Cahn International (Basel) sold one of the earliest Corinthian helmets for £175,000.

Daniel Crouch Rare Books (London) sold John Rocque’s 1746 map, “A Plan of the Cities of London and Westminster and Borough of Southwark…,” for £75,000.

Rupert Wace Ancient Art (London) sold a Bactrian striated marble disc from 2nd millennium BC for £15,000.

Jonathan Clark Fine Art presented a solo booth of Eduardo Paolozzi ranging in price from £4,000 to £40,000, and have already sold a range of prices.

Daxer & Marschall (Munich) had strong interest in the German Expressionist booth throughout the day and sold very well.

Raccanello Leprince (London) sold an Urbino 16th century Istoriato dish over £50,000 to a private collector.

Luxembourg & Dayan reported a lot of interest in their presentation at Frieze Masters, “Formless Re-Examined,” which revisits the famous exhibition “L’Informe: mode d’emploi” curated by Yve-Alain Bois and Rosalind E. Krauss at the Centre Georges Pompidou in 1996. The presentation includes works by Burri, César, Dubuffet, Duchamp, Fautrier, Fontana, Giacometti, Manzoni, Oldenburg, Picasso, Rauschenberg, Shiraga, and Tinguely.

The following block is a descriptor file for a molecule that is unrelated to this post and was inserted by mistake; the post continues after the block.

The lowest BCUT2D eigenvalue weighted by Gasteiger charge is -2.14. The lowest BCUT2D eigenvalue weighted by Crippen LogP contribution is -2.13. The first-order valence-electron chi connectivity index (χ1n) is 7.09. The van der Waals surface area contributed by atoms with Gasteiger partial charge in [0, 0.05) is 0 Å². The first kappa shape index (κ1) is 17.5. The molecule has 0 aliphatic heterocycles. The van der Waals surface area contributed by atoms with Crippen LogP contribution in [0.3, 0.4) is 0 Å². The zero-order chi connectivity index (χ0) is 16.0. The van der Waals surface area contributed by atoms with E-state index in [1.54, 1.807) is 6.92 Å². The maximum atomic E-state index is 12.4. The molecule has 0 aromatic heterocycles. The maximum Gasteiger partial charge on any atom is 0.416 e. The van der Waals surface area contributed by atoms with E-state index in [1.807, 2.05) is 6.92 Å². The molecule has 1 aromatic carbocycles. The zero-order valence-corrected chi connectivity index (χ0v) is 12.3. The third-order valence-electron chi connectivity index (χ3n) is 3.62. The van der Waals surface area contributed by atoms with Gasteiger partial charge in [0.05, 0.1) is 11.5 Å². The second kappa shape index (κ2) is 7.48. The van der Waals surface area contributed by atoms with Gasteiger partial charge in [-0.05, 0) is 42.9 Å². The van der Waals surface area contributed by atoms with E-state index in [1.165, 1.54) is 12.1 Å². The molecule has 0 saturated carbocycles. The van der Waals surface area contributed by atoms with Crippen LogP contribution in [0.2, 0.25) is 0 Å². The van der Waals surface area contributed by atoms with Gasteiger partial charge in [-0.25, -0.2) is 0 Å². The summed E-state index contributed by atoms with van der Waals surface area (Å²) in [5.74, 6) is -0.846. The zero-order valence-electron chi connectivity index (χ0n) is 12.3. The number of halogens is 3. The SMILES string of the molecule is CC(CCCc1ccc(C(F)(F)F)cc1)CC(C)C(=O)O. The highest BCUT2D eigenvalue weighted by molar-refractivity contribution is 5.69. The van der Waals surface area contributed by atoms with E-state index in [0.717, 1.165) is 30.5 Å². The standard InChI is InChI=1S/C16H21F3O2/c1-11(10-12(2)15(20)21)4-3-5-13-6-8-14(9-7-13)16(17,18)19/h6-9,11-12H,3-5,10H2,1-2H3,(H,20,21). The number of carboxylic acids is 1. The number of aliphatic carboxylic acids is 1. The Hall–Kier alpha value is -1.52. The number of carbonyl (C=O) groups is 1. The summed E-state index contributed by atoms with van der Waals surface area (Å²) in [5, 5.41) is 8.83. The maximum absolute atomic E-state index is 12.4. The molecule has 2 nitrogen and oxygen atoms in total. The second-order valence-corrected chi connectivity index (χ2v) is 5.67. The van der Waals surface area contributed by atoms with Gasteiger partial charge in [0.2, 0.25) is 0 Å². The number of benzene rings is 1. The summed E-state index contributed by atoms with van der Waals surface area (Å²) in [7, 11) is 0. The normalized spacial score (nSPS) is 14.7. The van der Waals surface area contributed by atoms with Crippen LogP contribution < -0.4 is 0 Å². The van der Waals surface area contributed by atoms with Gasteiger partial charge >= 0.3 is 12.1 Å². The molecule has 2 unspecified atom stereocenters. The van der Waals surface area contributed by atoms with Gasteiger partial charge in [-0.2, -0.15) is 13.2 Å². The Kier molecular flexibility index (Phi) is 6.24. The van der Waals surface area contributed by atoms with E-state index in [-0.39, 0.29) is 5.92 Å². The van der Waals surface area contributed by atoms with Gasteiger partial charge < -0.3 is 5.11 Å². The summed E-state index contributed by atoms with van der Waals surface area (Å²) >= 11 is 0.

The gallery has also had strong interest in Claes Oldenburg’s “Fagend Study,” 1975 in the Frieze Sculpture Park. The giant cigarette butt made of lead, CorTen steel, and polyurethane weighs in around 300 kg and is for sale in the region of $2 million.

Pace Gallery’s (New York, London, Hong Kong, Beijing, Paris, Palo Alto) Frieze Masters booth, featuring a selection of work spanning the career of Lucas Samara, sold briskly during opening day. More than half a dozen pastel on paper works sold in the range of $20,000 – $30,000.

Hauser & Wirth (London) placed a series of works on paper by Cy Twombly; several Louise Bourgeois sculptures as well as a 1945 painting by the artist; a small Alexander Calder stabile for $600,000; a Dieter Roth cheese painting for over a half a million US dollars, a Takesada Matsutani for $450,000; a Fausto Melotti sculpture for €300,000; a Francis Picabia painting for $220,000; and two Marlene Dumas works on paper for $45,000 each.